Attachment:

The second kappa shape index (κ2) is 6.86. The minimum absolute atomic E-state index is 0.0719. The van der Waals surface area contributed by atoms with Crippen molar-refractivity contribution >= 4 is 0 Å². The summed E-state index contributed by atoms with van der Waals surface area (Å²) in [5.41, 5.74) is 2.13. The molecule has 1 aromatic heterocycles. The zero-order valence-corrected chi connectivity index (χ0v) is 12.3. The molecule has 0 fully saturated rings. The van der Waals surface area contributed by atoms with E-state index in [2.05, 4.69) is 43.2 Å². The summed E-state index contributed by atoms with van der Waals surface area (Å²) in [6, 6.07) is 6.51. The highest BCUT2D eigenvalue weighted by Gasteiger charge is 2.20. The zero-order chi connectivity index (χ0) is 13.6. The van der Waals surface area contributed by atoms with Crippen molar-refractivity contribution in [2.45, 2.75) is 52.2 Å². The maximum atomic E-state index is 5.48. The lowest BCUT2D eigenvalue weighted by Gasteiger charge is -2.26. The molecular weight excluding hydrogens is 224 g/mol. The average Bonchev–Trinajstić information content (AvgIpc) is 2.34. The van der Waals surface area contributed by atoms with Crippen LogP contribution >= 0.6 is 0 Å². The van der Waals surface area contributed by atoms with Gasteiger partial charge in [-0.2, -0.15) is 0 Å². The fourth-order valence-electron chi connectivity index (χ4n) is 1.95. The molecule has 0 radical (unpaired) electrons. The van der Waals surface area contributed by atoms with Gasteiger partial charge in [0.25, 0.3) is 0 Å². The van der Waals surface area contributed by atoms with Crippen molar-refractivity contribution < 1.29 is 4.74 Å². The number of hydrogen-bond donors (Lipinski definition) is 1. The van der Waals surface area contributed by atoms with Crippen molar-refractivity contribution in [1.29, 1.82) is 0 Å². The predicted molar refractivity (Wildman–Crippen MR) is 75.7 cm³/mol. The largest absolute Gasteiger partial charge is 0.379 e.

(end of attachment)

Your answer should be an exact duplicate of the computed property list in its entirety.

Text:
The second kappa shape index (κ2) is 6.86. The minimum absolute atomic E-state index is 0.0719. The van der Waals surface area contributed by atoms with Crippen molar-refractivity contribution >= 4 is 0 Å². The summed E-state index contributed by atoms with van der Waals surface area (Å²) in [5.41, 5.74) is 2.13. The molecule has 1 aromatic heterocycles. The zero-order valence-corrected chi connectivity index (χ0v) is 12.3. The molecule has 0 fully saturated rings. The van der Waals surface area contributed by atoms with E-state index in [2.05, 4.69) is 43.2 Å². The summed E-state index contributed by atoms with van der Waals surface area (Å²) in [6, 6.07) is 6.51. The highest BCUT2D eigenvalue weighted by Gasteiger charge is 2.20. The zero-order chi connectivity index (χ0) is 13.6. The van der Waals surface area contributed by atoms with Crippen molar-refractivity contribution in [2.45, 2.75) is 52.2 Å². The maximum atomic E-state index is 5.48. The lowest BCUT2D eigenvalue weighted by Gasteiger charge is -2.26. The molecular weight excluding hydrogens is 224 g/mol. The average Bonchev–Trinajstić information content (AvgIpc) is 2.34. The van der Waals surface area contributed by atoms with Crippen LogP contribution >= 0.6 is 0 Å². The van der Waals surface area contributed by atoms with Gasteiger partial charge in [-0.2, -0.15) is 0 Å². The fourth-order valence-electron chi connectivity index (χ4n) is 1.95. The molecule has 0 radical (unpaired) electrons. The van der Waals surface area contributed by atoms with Gasteiger partial charge in [0.25, 0.3) is 0 Å². The van der Waals surface area contributed by atoms with Crippen molar-refractivity contribution < 1.29 is 4.74 Å². The number of hydrogen-bond donors (Lipinski definition) is 1. The van der Waals surface area contributed by atoms with Crippen molar-refractivity contribution in [1.29, 1.82) is 0 Å². The predicted molar refractivity (Wildman–Crippen MR) is 75.7 cm³/mol. The largest absolute Gasteiger partial charge is 0.379 e.